WILDFIRE: Witnesses urge budget, management reforms


11/19/15

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RGS in the News

Original story by Phil Taylor, E&E reporter was published Friday, November 6, 2015 on www.eenews.net (requires a subscriber access code to read). It is reproduced below.
 

Congress must reform the nation's wildfire budgeting and support more thinning of fire-prone forests, a panel of witnesses told the Senate Agriculture, Nutrition and Forestry Committee yesterday.

But witnesses differed on the fine details on how to achieve those objectives. While all five supported passage of S. 235, a bill by Sens. Ron Wyden (D-Ore.) and Mike Crapo (R-Idaho) to provide disaster funding for severe wildfires, witnesses differed over the extent to which Congress should also streamline timber management that could reduce wildfire severity.

Whether both goals should be pursued in tandem was a key theme at the hearing.

Chairman Pat Roberts (R-Kan.), quoting a former Forest Service chief, warned that a "crazy quilt of laws" and litigation are hindering the efficient management of national forests.

Solutions, he said, must "not only address funding fixes but more importantly advocate for solutions that improve the management of our forests."
"Tough decisions will have to be made on a bipartisan basis for policies that promote greater streamlining and agency efficiency so the Forest Service can actually conduct this kind of work," he said.

Ranking member Debbie Stabenow (D-Mich.) touted the committee's work to provide new forest management streamlining authority in the 2014 farm bill. It allows the Forest Service to use categorical exclusions (CE) for treatment projects up to 3,000 acres that prevent or respond to insect and disease outbreaks. Congress should prioritize passage of the Wyden-Crapo bill, which she co-sponsored, to end the practice of fire borrowing, she said.

"I hope we will start by supporting the Wildfire Disaster Funding Act," she said.

Yet committee members and witnesses discussed the potential for expanding the use of CEs to accelerate the National Environmental Policy Act process that often lands the agency in court.

Dan Dessecker, director of conservation policy for the Ruffed Grouse Society, said Congress must expand CEs for projects that promote wildlife habitat diversity, including younger forest types. The organization in May petitioned the Forest Service to perform "even-aged" forest treatments, which are sometimes referred to as clearcuts, that would create young forest habitats favored by the ruffed grouse, golden-winged warblers, and other game and non-game bird species (Greenwire, May 11).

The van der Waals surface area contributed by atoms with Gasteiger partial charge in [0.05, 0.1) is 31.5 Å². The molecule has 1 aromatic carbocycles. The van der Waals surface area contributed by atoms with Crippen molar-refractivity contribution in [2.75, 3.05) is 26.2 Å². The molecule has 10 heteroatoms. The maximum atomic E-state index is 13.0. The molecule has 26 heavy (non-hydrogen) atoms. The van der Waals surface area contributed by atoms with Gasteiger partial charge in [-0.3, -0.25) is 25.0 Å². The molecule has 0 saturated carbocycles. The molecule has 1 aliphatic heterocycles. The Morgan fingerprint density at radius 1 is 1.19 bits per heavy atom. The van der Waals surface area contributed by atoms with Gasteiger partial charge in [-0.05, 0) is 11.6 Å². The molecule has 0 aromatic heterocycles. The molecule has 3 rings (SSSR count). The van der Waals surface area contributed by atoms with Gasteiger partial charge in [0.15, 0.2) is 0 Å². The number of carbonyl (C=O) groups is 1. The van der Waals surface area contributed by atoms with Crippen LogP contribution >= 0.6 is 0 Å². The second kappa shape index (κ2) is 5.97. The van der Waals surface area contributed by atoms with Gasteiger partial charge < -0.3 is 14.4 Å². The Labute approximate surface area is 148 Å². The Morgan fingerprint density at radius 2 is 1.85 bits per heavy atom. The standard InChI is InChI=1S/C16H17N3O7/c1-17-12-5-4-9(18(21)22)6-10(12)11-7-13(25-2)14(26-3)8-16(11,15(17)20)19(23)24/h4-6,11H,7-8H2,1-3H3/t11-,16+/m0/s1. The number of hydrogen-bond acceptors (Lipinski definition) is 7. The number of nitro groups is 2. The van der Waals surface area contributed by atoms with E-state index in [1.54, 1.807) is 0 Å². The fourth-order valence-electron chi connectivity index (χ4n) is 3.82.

These forest types, which also host critical pollinators, are declining at "precipitous rates," he said.

RGS has backed both S. 235 and an alternative bill by Rep. Bruce Westerman (R-Ark.) in the House that would both prevent wildfire borrowing and expand the use of CEs for logging efforts.

Sen. John Thune (R-S.D.) called it "imperative" that funding reforms be coupled with streamlined forest management. He proposed expanded use of CEs, curbs on litigation and more landscape-scale restoration projects such as what the Forest Service is pursuing on the Black Hills National Forest in his home state.

"Failure to improve forest management will result in a continuation of dangerous increases in forest fires and damage to private property and to the environment," he said.

But Chris Wood, CEO of the conservation group Trout Unlimited and a former Forest Service official during the Clinton administration, cautioned that expanding CEs could sow distrust from members of the public. Limited expansions crafted through collaboration may be justified, Wood said, but "I'd be nervous about doing that writ large across the landscape."

He urged passage of WDFA and cautioned against focusing too heavily on timber harvests to restore forests.

"Restoration ... must be approached by looking at how to best recover ecological functions and processes that keep the land healthy," including by closing or relocating roads, fixing culverts and cleaning up abandoned mines, he said.

He added that many forests depend on wildfires to regenerate themselves and that hazardous fuel reductions and wildfire suppression should be focused around communities rather than the backcountry.

Twitter: @philipataylor Email: paylor@eenews.net

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Established in 1961, the Ruffed Grouse Society is North America's foremost conservation organization dedicated to preserving our sporting traditions by creating healthy forest habitat for ruffed grouse, American woodcock and other wildlife. RGS works with landowners and government agencies to develop critical habitat utilizing scientific management practices.

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